Saturday, July 6, 2013

Dead Man Control: Review

Dead Man Control is one of the most standard police procedurals of those that I've read by Helen Reilly.  First published in 1936, it follows McKee of Centre Street--the other strong effort which I read previously.  Reilly was one of the first authors to feature police procedure in her novels and she does it quite well here. I much prefer her stories where Inspector McKee shows up early and often.  This one does not disappoint.

In Dead Man Control, the dead man in question is Fennimore Kingston, a strong-minded, wealthy autocrat who had everything and who liked to control it all--from his beautiful young wife of three months to his weaker, dependent cousin, from his ex-mistress to his long-time friend (and debtor) to his servants. Even after he is pronounced dead from a shot in the back, Kingston seems to exert his control over everyone who knew him.

The story opens with the murder. Kingston is found dead in his study--the door locked on the inside, the windows wide open to the winter air full of falling snow...and his new bride unconscious with the gun nearby.  At first it looks like a possible burglary gone wrong, but the police soon prove that no one could have gotten out of the windows without making a mark in the snow and Katherine Kingston finds herself arrested on suspicion of murder. District Attorney Dwyer is thanking his lucky stars for a nice, straight-forward case.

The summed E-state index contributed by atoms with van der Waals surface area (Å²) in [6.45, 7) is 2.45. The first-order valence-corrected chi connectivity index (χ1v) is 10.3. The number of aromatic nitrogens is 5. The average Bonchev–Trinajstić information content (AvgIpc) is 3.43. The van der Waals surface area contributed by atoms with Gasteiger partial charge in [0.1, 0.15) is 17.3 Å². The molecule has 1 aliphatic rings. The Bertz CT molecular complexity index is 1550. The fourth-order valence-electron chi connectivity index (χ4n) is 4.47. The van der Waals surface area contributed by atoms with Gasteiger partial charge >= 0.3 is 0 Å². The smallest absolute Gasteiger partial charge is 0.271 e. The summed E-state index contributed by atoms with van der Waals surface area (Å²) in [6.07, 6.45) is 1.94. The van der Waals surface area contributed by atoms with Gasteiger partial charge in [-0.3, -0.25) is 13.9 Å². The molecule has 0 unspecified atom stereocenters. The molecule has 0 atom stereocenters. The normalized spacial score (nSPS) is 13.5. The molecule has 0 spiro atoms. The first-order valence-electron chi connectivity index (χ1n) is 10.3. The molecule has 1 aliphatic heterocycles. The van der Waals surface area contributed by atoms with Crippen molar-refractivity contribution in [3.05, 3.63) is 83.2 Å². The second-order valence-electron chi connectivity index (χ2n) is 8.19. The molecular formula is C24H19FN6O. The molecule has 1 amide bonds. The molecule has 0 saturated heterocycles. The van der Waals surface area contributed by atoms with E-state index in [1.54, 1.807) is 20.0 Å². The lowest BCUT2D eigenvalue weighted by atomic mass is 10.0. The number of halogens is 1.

Enter Inspector Christopher McKee.  After interviewing everyone connected with case--except Katherine, who refuses to talk--and examining the rooms where the murder took place, McKee begins to doubt whether the DA's case is as strong as he might think.  The deeper he digs, the more likely it becomes that Katherine is innocent and someone else will get away with murder if McKee and his minions can't discover how the murderer got out of a locked room.

This story has a more intricate plot than the previous novel.  We still follow McKee and various officers around--including the mousy little Todhunter and Lieutenant Pierson--observing 1930s policeman at their finest.  McKee not only must discover the real culprit in the Kingston murder--but there is a jewel theft, two more murders, and an attempted fourth that all need his attention before the case is complete.  If only those most involved would stay put....but some of his witnesses go missing at the most inopportune moments.  

I thoroughly enjoyed Reilly's locked room mystery even though I spotted what must have happened with the door.  She still managed to pull the wool over my eyes when it came to the culprit.  A very pretty twist at the end.  Three and 3/4 stars (rounded to four on GoodReads).

1 comment:

Ryan said...

I adore locked room mysteries... especially if the solution is elaborate and crazy.